I’m not saying I never take a break. I do. I have planned rest days (1 or 2 per week) which are integral to a well-balanced workout routine. When time is tight, I can usually switch my rest days around to accommodate my schedule. So, I’m not talking about planned rest. I’m talking about skipping my workout altogether because, oh-my-gersh-I’m-so-busy.
Sure, I may save myself the 30-60 minutes on the front end, but I lose the benefits of the exercise in the long run. For me, exercise is the BEST way to alleviate anxiety and depression—which, ironically, are the very things I’m trying to avoid by SKIPPING the workout and allowing myself extra time.
I have never regretted taking the time to exercise. But I have always regretted skipping it.
It has taken me years to come to terms with this list. Right up until last week, I was still negotiating the necessity of some of these.
I give up.
For the sake of everyday balance, I herby declare that I need these habits in my life,
even when especially when I’m busy.
I’m convinced, I am better equipped to handle whatever life throws at me–be it raising humans, or making the house look like these humans do not actually live here on a moment’s notice, in order to show it to potential buyers. Investing my time here always pays off.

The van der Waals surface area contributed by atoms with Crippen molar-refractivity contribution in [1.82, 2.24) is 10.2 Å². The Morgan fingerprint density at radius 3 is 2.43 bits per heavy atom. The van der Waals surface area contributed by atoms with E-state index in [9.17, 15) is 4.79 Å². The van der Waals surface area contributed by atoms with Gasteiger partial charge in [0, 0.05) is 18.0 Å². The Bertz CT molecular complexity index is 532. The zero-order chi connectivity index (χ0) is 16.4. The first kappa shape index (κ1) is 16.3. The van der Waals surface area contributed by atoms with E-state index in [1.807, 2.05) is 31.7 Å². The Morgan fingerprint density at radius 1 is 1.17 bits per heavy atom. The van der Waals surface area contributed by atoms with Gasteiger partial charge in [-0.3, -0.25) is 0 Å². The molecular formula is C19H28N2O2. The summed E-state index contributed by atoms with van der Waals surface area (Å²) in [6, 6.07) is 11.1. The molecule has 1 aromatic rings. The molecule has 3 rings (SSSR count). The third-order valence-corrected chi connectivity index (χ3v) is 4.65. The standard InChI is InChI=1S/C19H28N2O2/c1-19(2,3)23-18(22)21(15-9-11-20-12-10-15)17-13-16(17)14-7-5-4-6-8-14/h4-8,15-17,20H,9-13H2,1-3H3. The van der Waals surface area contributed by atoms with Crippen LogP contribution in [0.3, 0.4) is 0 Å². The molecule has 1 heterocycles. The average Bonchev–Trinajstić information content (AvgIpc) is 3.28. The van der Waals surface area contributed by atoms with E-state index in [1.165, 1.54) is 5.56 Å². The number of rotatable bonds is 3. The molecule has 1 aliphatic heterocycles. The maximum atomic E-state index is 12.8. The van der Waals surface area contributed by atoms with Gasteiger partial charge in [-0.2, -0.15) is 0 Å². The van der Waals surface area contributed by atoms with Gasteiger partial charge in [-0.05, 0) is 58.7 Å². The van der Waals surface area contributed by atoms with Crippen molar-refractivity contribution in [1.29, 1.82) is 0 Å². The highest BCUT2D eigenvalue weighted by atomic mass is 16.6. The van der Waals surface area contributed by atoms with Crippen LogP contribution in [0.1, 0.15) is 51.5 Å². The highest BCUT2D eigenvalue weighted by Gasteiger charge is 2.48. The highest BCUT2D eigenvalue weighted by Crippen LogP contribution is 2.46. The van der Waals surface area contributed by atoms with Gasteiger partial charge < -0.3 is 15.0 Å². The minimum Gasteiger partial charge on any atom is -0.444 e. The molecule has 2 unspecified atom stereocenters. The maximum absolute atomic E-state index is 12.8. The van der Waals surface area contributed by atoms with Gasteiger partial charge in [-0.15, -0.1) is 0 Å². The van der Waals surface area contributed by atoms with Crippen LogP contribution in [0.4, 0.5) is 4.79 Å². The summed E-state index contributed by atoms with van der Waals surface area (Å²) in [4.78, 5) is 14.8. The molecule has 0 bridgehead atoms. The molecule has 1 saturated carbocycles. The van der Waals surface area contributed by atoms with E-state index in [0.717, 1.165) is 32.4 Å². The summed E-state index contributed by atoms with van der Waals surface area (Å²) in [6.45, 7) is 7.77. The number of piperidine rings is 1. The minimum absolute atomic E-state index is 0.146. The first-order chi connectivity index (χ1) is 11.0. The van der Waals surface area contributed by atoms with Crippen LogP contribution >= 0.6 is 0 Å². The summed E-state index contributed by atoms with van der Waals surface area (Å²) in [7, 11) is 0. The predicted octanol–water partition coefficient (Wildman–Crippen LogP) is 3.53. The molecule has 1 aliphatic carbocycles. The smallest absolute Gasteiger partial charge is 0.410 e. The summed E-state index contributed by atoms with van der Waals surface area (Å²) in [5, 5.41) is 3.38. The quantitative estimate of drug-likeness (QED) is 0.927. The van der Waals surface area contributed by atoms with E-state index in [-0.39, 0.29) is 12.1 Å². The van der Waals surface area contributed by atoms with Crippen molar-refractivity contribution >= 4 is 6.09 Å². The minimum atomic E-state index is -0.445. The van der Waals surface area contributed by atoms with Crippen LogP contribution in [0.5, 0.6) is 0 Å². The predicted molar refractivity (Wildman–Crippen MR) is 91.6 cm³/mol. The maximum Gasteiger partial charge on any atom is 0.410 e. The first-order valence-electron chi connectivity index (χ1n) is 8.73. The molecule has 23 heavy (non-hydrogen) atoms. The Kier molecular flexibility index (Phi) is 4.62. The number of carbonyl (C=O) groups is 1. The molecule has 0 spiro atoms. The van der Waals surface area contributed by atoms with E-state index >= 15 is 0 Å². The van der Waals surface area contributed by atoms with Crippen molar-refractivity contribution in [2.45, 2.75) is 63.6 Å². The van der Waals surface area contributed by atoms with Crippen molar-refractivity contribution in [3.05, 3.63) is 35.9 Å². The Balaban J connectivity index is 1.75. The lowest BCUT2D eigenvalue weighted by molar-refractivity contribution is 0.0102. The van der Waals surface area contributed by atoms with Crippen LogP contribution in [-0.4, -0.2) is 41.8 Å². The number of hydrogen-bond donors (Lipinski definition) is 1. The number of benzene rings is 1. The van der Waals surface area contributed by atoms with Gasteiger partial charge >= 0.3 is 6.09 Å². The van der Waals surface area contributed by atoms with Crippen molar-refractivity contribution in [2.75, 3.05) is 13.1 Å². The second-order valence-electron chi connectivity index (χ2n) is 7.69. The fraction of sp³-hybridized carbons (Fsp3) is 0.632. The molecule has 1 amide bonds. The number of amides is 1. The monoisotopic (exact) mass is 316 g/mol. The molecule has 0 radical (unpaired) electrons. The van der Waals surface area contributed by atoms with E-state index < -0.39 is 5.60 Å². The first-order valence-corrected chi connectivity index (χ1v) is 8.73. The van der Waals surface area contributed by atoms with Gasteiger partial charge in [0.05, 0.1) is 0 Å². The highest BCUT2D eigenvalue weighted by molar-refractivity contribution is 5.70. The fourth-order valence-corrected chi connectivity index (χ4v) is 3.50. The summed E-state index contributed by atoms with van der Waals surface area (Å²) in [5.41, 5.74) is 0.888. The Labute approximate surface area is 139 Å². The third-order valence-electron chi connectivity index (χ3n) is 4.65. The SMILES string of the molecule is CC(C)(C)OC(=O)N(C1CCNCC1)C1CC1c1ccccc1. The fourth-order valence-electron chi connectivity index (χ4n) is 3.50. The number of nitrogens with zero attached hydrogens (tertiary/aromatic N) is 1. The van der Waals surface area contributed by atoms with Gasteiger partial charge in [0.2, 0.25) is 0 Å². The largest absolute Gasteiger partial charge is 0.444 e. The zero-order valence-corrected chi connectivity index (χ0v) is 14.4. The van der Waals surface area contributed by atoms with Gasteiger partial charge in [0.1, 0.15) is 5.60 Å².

Q4U: Do you have things you must do daily to stay balanced? Are they different than mine? I’d love your thoughts.
I really love what you wrote. Those really ring true to me too! I think one more thing for me is try to connect with each family member each day even for just a few minutes. I like to spend a little bit of time talking to to husband or watching TV with him etc. after everyone else is in bed. I really like to try to have dinner together with everyone when possible just to connect and hear what their days were like. I think striving for balance in life everyday is very goal worthy and a challenge. Thanks for your write ups!
Yes. I find if I don’t connect with my husband on a regular basis, I get very “needy.”
It’s so great to have you ‘blogging’ again!!
As for your list – you hit the nail on the head. #1 is a definite. #2 I never do as I’m a family of one and think – ‘why bother’ – but seeing that I usually don’t have the best weeknight dinners, I shall do for me what I do for my dinner party guests – plan! #3…YES, Yes, yes…this is the one I find the most excuses for…foolish girl!
Thanks for reminding me of such important things in life.
Donna! I’ve missed you!
Hey, Sandy. I always enjoy your posts – so much good info, and they always make me smile, and usually laugh, too. As for daily habits, I’d have to add for mine time alone to think. I am one of those annoying, rare, outgoing introverts, and I get really grouchy if I don’t get some time alone each day. Which can be really difficult to find while holding down a part-time job, part-time volunteer position, and raising 4 (soon to be 5) children with a husband who travels for work. But I am a happier, easier-to-get-along-with, altogether-better mom, wife, teacher, and church leader when I do get that alone time. Oh, and the house thing – we’re in the midst of keeping ours tidy for potential buyers – tedious to say the least. I’ll pray for you, too, when I get those moments of frustration!
Fellow Annoying-But-Rare-Outgoing Introverts UNITE!!!